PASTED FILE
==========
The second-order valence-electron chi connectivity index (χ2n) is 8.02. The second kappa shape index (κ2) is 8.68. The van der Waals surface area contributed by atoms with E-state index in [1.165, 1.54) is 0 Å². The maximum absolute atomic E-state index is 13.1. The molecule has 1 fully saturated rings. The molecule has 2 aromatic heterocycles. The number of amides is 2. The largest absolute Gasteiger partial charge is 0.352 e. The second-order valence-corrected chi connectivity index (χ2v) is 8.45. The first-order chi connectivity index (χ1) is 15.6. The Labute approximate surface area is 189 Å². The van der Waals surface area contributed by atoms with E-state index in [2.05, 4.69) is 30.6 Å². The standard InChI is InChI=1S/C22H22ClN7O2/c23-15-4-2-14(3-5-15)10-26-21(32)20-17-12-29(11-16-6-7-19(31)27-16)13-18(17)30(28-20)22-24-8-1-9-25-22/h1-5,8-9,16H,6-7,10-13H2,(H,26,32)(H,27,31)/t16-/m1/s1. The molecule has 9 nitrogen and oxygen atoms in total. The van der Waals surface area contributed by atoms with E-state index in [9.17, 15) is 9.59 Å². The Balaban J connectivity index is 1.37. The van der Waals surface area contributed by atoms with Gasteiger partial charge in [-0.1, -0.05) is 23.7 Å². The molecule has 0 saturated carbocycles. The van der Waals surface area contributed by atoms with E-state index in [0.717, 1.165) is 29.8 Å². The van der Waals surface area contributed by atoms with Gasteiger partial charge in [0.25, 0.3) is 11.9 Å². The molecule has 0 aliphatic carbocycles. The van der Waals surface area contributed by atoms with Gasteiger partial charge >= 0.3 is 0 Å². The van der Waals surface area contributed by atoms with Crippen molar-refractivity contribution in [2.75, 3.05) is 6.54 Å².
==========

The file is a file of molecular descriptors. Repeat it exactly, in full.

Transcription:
The second-order valence-electron chi connectivity index (χ2n) is 8.02. The second kappa shape index (κ2) is 8.68. The van der Waals surface area contributed by atoms with E-state index in [1.165, 1.54) is 0 Å². The maximum absolute atomic E-state index is 13.1. The molecule has 1 fully saturated rings. The molecule has 2 aromatic heterocycles. The number of amides is 2. The largest absolute Gasteiger partial charge is 0.352 e. The second-order valence-corrected chi connectivity index (χ2v) is 8.45. The first-order chi connectivity index (χ1) is 15.6. The Labute approximate surface area is 189 Å². The van der Waals surface area contributed by atoms with E-state index in [2.05, 4.69) is 30.6 Å². The standard InChI is InChI=1S/C22H22ClN7O2/c23-15-4-2-14(3-5-15)10-26-21(32)20-17-12-29(11-16-6-7-19(31)27-16)13-18(17)30(28-20)22-24-8-1-9-25-22/h1-5,8-9,16H,6-7,10-13H2,(H,26,32)(H,27,31)/t16-/m1/s1. The molecule has 9 nitrogen and oxygen atoms in total. The van der Waals surface area contributed by atoms with E-state index in [9.17, 15) is 9.59 Å². The Balaban J connectivity index is 1.37. The van der Waals surface area contributed by atoms with Gasteiger partial charge in [-0.1, -0.05) is 23.7 Å². The molecule has 0 saturated carbocycles. The van der Waals surface area contributed by atoms with E-state index in [0.717, 1.165) is 29.8 Å². The van der Waals surface area contributed by atoms with Gasteiger partial charge in [0.25, 0.3) is 11.9 Å². The molecule has 0 aliphatic carbocycles. The van der Waals surface area contributed by atoms with Gasteiger partial charge >= 0.3 is 0 Å². The van der Waals surface area contributed by atoms with Crippen molar-refractivity contribution in [2.75, 3.05) is 6.54 Å².